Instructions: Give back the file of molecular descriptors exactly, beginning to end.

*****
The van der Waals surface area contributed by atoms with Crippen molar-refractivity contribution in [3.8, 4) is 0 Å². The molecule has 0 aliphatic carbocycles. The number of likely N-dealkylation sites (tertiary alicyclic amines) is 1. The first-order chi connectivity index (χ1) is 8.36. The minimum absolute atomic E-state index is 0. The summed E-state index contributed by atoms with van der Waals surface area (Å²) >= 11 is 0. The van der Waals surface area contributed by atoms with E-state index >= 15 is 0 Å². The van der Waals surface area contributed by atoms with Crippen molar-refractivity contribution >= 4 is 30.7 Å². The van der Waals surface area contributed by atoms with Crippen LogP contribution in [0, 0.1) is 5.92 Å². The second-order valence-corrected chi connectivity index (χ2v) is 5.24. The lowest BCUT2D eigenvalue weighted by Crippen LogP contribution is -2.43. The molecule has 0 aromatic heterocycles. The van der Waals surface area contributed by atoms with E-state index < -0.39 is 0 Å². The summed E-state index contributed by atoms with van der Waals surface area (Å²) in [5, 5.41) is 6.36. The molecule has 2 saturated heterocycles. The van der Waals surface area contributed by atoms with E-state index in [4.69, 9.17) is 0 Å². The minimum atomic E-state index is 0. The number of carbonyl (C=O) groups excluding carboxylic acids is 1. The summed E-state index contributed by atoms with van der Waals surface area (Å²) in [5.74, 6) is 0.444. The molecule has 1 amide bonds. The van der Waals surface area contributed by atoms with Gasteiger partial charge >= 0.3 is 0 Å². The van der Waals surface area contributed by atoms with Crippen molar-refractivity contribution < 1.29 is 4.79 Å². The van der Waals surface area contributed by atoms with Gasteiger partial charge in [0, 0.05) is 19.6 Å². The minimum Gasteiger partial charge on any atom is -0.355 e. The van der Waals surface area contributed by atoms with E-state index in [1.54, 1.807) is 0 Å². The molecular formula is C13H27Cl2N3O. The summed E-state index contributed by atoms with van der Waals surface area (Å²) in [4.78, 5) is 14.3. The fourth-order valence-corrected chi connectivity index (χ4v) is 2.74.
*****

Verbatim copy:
The van der Waals surface area contributed by atoms with Crippen molar-refractivity contribution in [3.8, 4) is 0 Å². The molecule has 0 aliphatic carbocycles. The number of likely N-dealkylation sites (tertiary alicyclic amines) is 1. The first-order chi connectivity index (χ1) is 8.36. The minimum absolute atomic E-state index is 0. The summed E-state index contributed by atoms with van der Waals surface area (Å²) >= 11 is 0. The van der Waals surface area contributed by atoms with E-state index >= 15 is 0 Å². The van der Waals surface area contributed by atoms with Crippen molar-refractivity contribution >= 4 is 30.7 Å². The van der Waals surface area contributed by atoms with Crippen LogP contribution in [0, 0.1) is 5.92 Å². The second-order valence-corrected chi connectivity index (χ2v) is 5.24. The lowest BCUT2D eigenvalue weighted by Crippen LogP contribution is -2.43. The molecule has 0 aromatic heterocycles. The van der Waals surface area contributed by atoms with E-state index < -0.39 is 0 Å². The summed E-state index contributed by atoms with van der Waals surface area (Å²) in [5, 5.41) is 6.36. The molecule has 2 saturated heterocycles. The van der Waals surface area contributed by atoms with E-state index in [4.69, 9.17) is 0 Å². The minimum atomic E-state index is 0. The number of carbonyl (C=O) groups excluding carboxylic acids is 1. The summed E-state index contributed by atoms with van der Waals surface area (Å²) in [5.74, 6) is 0.444. The molecule has 1 amide bonds. The van der Waals surface area contributed by atoms with Gasteiger partial charge >= 0.3 is 0 Å². The van der Waals surface area contributed by atoms with Crippen molar-refractivity contribution < 1.29 is 4.79 Å². The van der Waals surface area contributed by atoms with Gasteiger partial charge in [0, 0.05) is 19.6 Å². The minimum Gasteiger partial charge on any atom is -0.355 e. The van der Waals surface area contributed by atoms with E-state index in [1.54, 1.807) is 0 Å². The molecular formula is C13H27Cl2N3O. The summed E-state index contributed by atoms with van der Waals surface area (Å²) in [4.78, 5) is 14.3. The fourth-order valence-corrected chi connectivity index (χ4v) is 2.74.